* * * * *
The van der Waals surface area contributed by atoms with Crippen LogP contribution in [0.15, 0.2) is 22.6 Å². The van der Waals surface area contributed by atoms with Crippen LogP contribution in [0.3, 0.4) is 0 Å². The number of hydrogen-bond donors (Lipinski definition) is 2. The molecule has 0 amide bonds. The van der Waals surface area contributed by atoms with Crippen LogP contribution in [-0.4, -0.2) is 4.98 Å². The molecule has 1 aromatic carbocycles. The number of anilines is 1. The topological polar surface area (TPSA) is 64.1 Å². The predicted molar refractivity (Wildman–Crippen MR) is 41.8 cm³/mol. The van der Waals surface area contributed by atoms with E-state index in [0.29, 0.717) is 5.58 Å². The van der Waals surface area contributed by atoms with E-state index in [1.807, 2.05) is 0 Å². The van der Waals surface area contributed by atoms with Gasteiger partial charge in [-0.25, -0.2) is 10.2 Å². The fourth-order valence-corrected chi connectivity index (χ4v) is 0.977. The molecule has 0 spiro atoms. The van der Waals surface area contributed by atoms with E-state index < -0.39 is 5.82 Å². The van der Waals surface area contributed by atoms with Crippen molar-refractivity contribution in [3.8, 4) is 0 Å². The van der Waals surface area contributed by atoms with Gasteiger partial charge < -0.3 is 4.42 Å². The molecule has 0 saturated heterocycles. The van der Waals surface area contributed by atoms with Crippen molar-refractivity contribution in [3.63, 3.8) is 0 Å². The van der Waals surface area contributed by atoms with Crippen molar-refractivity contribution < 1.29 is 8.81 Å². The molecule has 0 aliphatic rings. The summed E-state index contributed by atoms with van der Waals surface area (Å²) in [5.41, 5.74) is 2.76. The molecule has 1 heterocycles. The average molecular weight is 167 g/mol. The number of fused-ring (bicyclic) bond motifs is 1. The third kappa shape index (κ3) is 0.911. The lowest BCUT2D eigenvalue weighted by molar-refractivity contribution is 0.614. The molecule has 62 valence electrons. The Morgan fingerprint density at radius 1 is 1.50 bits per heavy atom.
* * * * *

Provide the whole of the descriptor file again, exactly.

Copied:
The van der Waals surface area contributed by atoms with Crippen LogP contribution in [0.15, 0.2) is 22.6 Å². The van der Waals surface area contributed by atoms with Crippen LogP contribution in [0.3, 0.4) is 0 Å². The number of hydrogen-bond donors (Lipinski definition) is 2. The molecule has 0 amide bonds. The van der Waals surface area contributed by atoms with Crippen LogP contribution in [-0.4, -0.2) is 4.98 Å². The molecule has 1 aromatic carbocycles. The number of anilines is 1. The topological polar surface area (TPSA) is 64.1 Å². The predicted molar refractivity (Wildman–Crippen MR) is 41.8 cm³/mol. The van der Waals surface area contributed by atoms with E-state index in [0.29, 0.717) is 5.58 Å². The van der Waals surface area contributed by atoms with E-state index in [1.807, 2.05) is 0 Å². The van der Waals surface area contributed by atoms with Gasteiger partial charge in [-0.25, -0.2) is 10.2 Å². The fourth-order valence-corrected chi connectivity index (χ4v) is 0.977. The molecule has 0 spiro atoms. The van der Waals surface area contributed by atoms with E-state index < -0.39 is 5.82 Å². The van der Waals surface area contributed by atoms with Crippen molar-refractivity contribution in [3.8, 4) is 0 Å². The van der Waals surface area contributed by atoms with Gasteiger partial charge < -0.3 is 4.42 Å². The molecule has 0 saturated heterocycles. The van der Waals surface area contributed by atoms with Crippen molar-refractivity contribution in [3.63, 3.8) is 0 Å². The van der Waals surface area contributed by atoms with Crippen molar-refractivity contribution < 1.29 is 8.81 Å². The molecule has 0 aliphatic rings. The summed E-state index contributed by atoms with van der Waals surface area (Å²) in [5.41, 5.74) is 2.76. The molecule has 1 heterocycles. The average molecular weight is 167 g/mol. The number of fused-ring (bicyclic) bond motifs is 1. The third kappa shape index (κ3) is 0.911. The lowest BCUT2D eigenvalue weighted by molar-refractivity contribution is 0.614. The molecule has 62 valence electrons. The Morgan fingerprint density at radius 1 is 1.50 bits per heavy atom.